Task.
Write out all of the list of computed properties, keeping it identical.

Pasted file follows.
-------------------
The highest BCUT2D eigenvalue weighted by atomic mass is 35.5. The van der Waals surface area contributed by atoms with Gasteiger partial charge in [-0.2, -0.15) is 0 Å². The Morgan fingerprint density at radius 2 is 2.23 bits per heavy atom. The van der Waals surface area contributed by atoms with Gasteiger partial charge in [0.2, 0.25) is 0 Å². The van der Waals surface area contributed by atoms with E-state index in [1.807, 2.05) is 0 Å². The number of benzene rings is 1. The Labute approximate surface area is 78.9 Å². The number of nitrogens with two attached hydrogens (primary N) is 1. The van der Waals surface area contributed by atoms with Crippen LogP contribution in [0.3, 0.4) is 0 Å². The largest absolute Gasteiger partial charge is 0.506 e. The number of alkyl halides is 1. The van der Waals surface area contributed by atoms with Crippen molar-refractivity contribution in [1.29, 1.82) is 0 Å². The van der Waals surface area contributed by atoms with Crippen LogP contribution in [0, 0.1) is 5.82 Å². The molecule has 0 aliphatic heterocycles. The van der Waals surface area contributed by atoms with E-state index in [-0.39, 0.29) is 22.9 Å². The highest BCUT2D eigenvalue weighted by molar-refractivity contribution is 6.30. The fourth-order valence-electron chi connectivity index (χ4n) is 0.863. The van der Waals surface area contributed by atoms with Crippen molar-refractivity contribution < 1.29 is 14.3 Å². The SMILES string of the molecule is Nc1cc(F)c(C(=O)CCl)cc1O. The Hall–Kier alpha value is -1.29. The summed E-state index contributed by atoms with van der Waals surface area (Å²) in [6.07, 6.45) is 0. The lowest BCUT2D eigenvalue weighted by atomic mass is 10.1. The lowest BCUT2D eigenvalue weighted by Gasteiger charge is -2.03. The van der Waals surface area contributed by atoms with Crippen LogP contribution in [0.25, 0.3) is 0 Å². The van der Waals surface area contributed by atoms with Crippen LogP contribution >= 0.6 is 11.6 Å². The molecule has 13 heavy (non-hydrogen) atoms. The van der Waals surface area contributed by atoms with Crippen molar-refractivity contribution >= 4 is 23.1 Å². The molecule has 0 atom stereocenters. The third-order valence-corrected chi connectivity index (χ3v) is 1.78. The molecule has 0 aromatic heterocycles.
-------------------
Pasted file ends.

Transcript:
The highest BCUT2D eigenvalue weighted by atomic mass is 35.5. The van der Waals surface area contributed by atoms with Gasteiger partial charge in [-0.2, -0.15) is 0 Å². The Morgan fingerprint density at radius 2 is 2.23 bits per heavy atom. The van der Waals surface area contributed by atoms with Gasteiger partial charge in [0.2, 0.25) is 0 Å². The van der Waals surface area contributed by atoms with E-state index in [1.807, 2.05) is 0 Å². The number of benzene rings is 1. The Labute approximate surface area is 78.9 Å². The number of nitrogens with two attached hydrogens (primary N) is 1. The van der Waals surface area contributed by atoms with Crippen LogP contribution in [0.3, 0.4) is 0 Å². The largest absolute Gasteiger partial charge is 0.506 e. The number of alkyl halides is 1. The van der Waals surface area contributed by atoms with Crippen molar-refractivity contribution in [1.29, 1.82) is 0 Å². The van der Waals surface area contributed by atoms with Crippen LogP contribution in [0, 0.1) is 5.82 Å². The molecule has 0 aliphatic heterocycles. The van der Waals surface area contributed by atoms with E-state index in [-0.39, 0.29) is 22.9 Å². The highest BCUT2D eigenvalue weighted by molar-refractivity contribution is 6.30. The fourth-order valence-electron chi connectivity index (χ4n) is 0.863. The van der Waals surface area contributed by atoms with Crippen molar-refractivity contribution < 1.29 is 14.3 Å². The SMILES string of the molecule is Nc1cc(F)c(C(=O)CCl)cc1O. The Hall–Kier alpha value is -1.29. The summed E-state index contributed by atoms with van der Waals surface area (Å²) in [6.07, 6.45) is 0. The lowest BCUT2D eigenvalue weighted by atomic mass is 10.1. The lowest BCUT2D eigenvalue weighted by Gasteiger charge is -2.03. The van der Waals surface area contributed by atoms with Crippen LogP contribution in [0.25, 0.3) is 0 Å². The van der Waals surface area contributed by atoms with Crippen LogP contribution >= 0.6 is 11.6 Å². The molecule has 13 heavy (non-hydrogen) atoms. The van der Waals surface area contributed by atoms with Crippen molar-refractivity contribution >= 4 is 23.1 Å². The molecule has 0 atom stereocenters. The third-order valence-corrected chi connectivity index (χ3v) is 1.78. The molecule has 0 aromatic heterocycles.